Harvill Secker 2015 (I own a copy courtesy the publisher)
This weekend, our unseasonably warm Perth winter finally turned cold and rainy, which meant perfect circumstances for reading a book about a world that is almost totally under water. This book was Kirsty Logan's The Gracekeepers, a fantastical and yet oddly real novel about two girls, a floating circus and a bear. How marvelous it was to listen to the rain beating down on my window and the wind howling outside, all the while imagining myself floating away on a stormy sea with a brown bear for company.
The Gracekeepers is the story of North, the bear girl, who performs each night with her trained brown bear on board the Circus Excalibur, a circus on a boat which travels between island archipelagos to entertain the Landlockers, or people who live on land. North and her people are Damplings, an outcast minority of people who choose to live on the sea, even though the sea is now most of the world. The old world, our world, is still present under the surface. This new world is one of superstition and darkness, where babies who are born with fins or gills are buried alive under sacred trees and damplings must wear bells on their shoes when they come on land so that everyone will know what they are. North carries a secret within her that threatens her future on board the Excalibur; she is carrying a child within her, and the baby's father is a merperson though she barely remembers the encounter that bore such strange fruit. She continues with her act, letting out her clothes as long as she can, taking it one day at a time.
When tragedy strikes during a ferocious storm, North and her circus family travel to a graceyard, perhaps a lingual relation to our own graveyards, where bodies of those who die at sea are interred under the water, and the bereaved are presented with a grace, a bird in a cage which will mark the time of grieving's end with its death. Here, North meets Callanish, the gracekeeper, who wears silk gloves and slippers to hide her webbed fingers and toes from the world. North and Callanish are drawn to one another in a way that cannot be expressed in words, but Logan does an excellent job of expressing what they are to each other. When Callanish and North go together to see the bear, Callanish takes her gloves off in front of another person for the first time in order to feel the animal's fur, and instead of running away, North's reaction is to hold Callanish's hand a little tighter. This is a beautiful image, one that fills the reader with a lovely warm feeling and gets to the heart of why this book is so comforting.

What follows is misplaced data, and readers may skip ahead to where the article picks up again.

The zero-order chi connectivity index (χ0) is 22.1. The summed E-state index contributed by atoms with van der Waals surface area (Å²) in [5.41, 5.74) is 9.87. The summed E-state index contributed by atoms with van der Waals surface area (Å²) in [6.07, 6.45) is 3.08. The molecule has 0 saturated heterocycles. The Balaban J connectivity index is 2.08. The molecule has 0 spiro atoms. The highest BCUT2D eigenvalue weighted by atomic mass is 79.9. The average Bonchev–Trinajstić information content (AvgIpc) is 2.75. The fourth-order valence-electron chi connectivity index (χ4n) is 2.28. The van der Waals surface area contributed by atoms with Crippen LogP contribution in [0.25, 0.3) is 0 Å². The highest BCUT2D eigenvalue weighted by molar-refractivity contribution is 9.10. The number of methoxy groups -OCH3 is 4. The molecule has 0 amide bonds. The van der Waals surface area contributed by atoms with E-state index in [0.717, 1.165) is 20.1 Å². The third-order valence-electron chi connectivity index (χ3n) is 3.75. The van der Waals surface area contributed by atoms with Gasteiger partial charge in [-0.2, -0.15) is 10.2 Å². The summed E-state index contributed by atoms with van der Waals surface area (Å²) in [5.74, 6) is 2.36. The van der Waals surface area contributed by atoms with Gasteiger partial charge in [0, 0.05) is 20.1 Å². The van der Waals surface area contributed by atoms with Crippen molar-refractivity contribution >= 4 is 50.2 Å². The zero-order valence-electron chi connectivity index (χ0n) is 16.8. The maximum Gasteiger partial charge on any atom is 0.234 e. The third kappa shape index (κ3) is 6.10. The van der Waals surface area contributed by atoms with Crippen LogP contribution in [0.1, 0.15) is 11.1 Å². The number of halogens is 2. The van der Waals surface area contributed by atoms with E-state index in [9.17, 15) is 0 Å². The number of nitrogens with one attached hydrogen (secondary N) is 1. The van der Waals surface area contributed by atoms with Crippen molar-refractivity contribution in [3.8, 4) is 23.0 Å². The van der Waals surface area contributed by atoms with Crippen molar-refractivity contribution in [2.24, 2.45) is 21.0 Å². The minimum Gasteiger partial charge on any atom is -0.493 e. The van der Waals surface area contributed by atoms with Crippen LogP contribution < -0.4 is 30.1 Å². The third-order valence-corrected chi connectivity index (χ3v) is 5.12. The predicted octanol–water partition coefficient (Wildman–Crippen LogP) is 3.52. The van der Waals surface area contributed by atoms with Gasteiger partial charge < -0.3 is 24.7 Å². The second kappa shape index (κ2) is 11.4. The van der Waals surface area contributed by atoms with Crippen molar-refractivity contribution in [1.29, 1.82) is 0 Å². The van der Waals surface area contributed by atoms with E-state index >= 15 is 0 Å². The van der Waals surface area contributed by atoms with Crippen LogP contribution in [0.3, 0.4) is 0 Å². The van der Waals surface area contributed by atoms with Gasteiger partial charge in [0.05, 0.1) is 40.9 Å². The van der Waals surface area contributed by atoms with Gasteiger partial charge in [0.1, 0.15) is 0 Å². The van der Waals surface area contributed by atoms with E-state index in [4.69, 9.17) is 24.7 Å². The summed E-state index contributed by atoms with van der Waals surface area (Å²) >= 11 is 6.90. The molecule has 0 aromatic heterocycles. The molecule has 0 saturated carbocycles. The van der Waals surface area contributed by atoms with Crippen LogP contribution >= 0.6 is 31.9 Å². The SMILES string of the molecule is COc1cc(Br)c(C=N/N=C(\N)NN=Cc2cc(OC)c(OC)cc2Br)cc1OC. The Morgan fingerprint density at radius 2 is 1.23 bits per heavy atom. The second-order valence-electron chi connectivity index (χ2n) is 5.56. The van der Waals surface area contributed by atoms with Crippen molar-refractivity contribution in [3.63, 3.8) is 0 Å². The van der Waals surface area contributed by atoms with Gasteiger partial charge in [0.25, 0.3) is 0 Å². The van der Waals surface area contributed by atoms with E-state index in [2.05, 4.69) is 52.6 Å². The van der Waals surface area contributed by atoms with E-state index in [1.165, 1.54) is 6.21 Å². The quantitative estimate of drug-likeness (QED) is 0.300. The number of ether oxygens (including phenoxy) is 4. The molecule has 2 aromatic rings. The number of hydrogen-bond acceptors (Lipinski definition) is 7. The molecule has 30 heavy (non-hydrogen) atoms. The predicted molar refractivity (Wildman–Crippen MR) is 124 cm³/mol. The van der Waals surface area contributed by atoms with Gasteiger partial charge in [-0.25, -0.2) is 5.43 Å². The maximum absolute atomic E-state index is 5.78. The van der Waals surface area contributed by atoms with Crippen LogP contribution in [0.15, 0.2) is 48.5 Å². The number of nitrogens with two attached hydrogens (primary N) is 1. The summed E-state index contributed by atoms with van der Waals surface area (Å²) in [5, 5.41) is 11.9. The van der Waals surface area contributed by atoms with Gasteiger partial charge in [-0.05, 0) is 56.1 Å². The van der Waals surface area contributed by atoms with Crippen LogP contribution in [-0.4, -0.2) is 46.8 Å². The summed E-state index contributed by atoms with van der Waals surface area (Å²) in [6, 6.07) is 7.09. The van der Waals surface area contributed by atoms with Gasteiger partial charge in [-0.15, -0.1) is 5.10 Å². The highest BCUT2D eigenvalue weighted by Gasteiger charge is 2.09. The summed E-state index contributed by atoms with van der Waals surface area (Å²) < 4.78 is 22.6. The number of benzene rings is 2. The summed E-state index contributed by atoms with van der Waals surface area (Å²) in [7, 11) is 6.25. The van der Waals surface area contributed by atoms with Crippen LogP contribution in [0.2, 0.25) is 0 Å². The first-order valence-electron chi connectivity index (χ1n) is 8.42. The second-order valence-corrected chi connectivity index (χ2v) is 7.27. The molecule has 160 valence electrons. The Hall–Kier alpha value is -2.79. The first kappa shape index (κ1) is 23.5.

The women are separated by vast amounts of ocean but they journey back to one another, knowing that together they will find what they both need. This is a book about grieving, about love, about family and about survival, but it is also a fairy tale and is lovely and terrifying and strange in the way that only a fairy tale can be. Gender and sexuality are fluid constructs in this novel, but in such a gentle way that it becomes clear this is a novel about people, and not about men or women or gay or straight love. This is a novel about bigger constructs, about feelings that cannot be labelled. Kirsty Logan's love of words and language is evident with every sentence she crafts; her words are pared back but powerful and she says so much in short scenes that the book is soon over, but not forgotten. It is a truly beautiful book and I gave it five stars.
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